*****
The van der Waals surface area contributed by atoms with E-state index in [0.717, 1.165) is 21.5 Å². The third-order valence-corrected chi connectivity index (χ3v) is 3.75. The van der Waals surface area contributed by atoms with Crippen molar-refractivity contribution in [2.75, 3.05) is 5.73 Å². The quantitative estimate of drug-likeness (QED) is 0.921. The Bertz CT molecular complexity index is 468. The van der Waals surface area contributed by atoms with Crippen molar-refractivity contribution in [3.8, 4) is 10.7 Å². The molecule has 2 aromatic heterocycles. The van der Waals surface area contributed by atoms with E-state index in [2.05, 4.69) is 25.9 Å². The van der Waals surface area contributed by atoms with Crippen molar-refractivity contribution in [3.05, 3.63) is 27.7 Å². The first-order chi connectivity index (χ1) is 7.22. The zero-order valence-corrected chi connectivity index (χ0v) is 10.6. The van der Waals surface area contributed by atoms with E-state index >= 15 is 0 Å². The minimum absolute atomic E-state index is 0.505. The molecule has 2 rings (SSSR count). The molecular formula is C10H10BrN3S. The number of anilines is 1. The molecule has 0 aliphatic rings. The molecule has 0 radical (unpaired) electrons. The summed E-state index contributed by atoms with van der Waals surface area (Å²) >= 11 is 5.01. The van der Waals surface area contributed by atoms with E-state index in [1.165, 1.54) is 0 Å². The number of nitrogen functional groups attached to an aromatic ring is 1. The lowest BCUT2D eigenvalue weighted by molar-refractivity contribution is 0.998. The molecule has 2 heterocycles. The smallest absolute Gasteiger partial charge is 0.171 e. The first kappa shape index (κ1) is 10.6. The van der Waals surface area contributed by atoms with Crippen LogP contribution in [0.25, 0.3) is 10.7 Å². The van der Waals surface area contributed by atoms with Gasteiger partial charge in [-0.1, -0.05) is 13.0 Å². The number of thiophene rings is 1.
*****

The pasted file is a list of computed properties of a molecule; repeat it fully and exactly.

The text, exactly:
The van der Waals surface area contributed by atoms with E-state index in [0.717, 1.165) is 21.5 Å². The third-order valence-corrected chi connectivity index (χ3v) is 3.75. The van der Waals surface area contributed by atoms with Crippen molar-refractivity contribution in [2.75, 3.05) is 5.73 Å². The quantitative estimate of drug-likeness (QED) is 0.921. The Bertz CT molecular complexity index is 468. The van der Waals surface area contributed by atoms with Crippen molar-refractivity contribution in [3.8, 4) is 10.7 Å². The molecule has 2 aromatic heterocycles. The van der Waals surface area contributed by atoms with E-state index in [2.05, 4.69) is 25.9 Å². The van der Waals surface area contributed by atoms with Crippen molar-refractivity contribution in [3.05, 3.63) is 27.7 Å². The first-order chi connectivity index (χ1) is 7.22. The zero-order valence-corrected chi connectivity index (χ0v) is 10.6. The van der Waals surface area contributed by atoms with E-state index >= 15 is 0 Å². The minimum absolute atomic E-state index is 0.505. The molecule has 2 rings (SSSR count). The molecular formula is C10H10BrN3S. The number of anilines is 1. The molecule has 0 aliphatic rings. The molecule has 0 radical (unpaired) electrons. The summed E-state index contributed by atoms with van der Waals surface area (Å²) >= 11 is 5.01. The van der Waals surface area contributed by atoms with E-state index in [1.165, 1.54) is 0 Å². The number of nitrogen functional groups attached to an aromatic ring is 1. The lowest BCUT2D eigenvalue weighted by molar-refractivity contribution is 0.998. The molecule has 2 heterocycles. The smallest absolute Gasteiger partial charge is 0.171 e. The first kappa shape index (κ1) is 10.6. The van der Waals surface area contributed by atoms with Crippen LogP contribution in [0.25, 0.3) is 10.7 Å². The van der Waals surface area contributed by atoms with Gasteiger partial charge in [-0.1, -0.05) is 13.0 Å². The number of thiophene rings is 1.